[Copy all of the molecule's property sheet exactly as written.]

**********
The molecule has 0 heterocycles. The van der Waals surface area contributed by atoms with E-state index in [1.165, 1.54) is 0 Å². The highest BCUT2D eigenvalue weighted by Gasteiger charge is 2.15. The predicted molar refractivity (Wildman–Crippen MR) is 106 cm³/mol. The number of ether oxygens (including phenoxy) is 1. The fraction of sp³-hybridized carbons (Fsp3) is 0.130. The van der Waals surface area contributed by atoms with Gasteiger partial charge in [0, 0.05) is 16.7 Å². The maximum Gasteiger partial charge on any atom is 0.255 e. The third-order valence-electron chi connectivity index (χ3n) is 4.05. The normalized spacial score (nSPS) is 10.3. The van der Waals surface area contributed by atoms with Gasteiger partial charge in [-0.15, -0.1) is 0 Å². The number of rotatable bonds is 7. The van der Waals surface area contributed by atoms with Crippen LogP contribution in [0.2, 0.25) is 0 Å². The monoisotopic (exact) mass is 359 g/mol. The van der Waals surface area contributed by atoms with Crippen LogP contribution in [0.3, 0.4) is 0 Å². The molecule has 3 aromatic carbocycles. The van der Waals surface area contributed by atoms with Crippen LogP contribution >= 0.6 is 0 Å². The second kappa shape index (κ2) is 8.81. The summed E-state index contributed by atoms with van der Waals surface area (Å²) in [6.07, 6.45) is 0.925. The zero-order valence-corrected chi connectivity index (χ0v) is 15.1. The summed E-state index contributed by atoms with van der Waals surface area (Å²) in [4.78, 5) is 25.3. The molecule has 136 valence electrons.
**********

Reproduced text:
The molecule has 0 heterocycles. The van der Waals surface area contributed by atoms with E-state index in [1.165, 1.54) is 0 Å². The highest BCUT2D eigenvalue weighted by Gasteiger charge is 2.15. The predicted molar refractivity (Wildman–Crippen MR) is 106 cm³/mol. The number of ether oxygens (including phenoxy) is 1. The fraction of sp³-hybridized carbons (Fsp3) is 0.130. The van der Waals surface area contributed by atoms with Gasteiger partial charge in [0, 0.05) is 16.7 Å². The maximum Gasteiger partial charge on any atom is 0.255 e. The third-order valence-electron chi connectivity index (χ3n) is 4.05. The normalized spacial score (nSPS) is 10.3. The van der Waals surface area contributed by atoms with Gasteiger partial charge in [-0.15, -0.1) is 0 Å². The number of rotatable bonds is 7. The van der Waals surface area contributed by atoms with Crippen LogP contribution in [0.2, 0.25) is 0 Å². The monoisotopic (exact) mass is 359 g/mol. The van der Waals surface area contributed by atoms with Crippen LogP contribution in [0.3, 0.4) is 0 Å². The molecule has 3 aromatic carbocycles. The van der Waals surface area contributed by atoms with Crippen LogP contribution >= 0.6 is 0 Å². The second kappa shape index (κ2) is 8.81. The summed E-state index contributed by atoms with van der Waals surface area (Å²) in [6.07, 6.45) is 0.925. The zero-order valence-corrected chi connectivity index (χ0v) is 15.1. The summed E-state index contributed by atoms with van der Waals surface area (Å²) in [4.78, 5) is 25.3. The molecule has 136 valence electrons.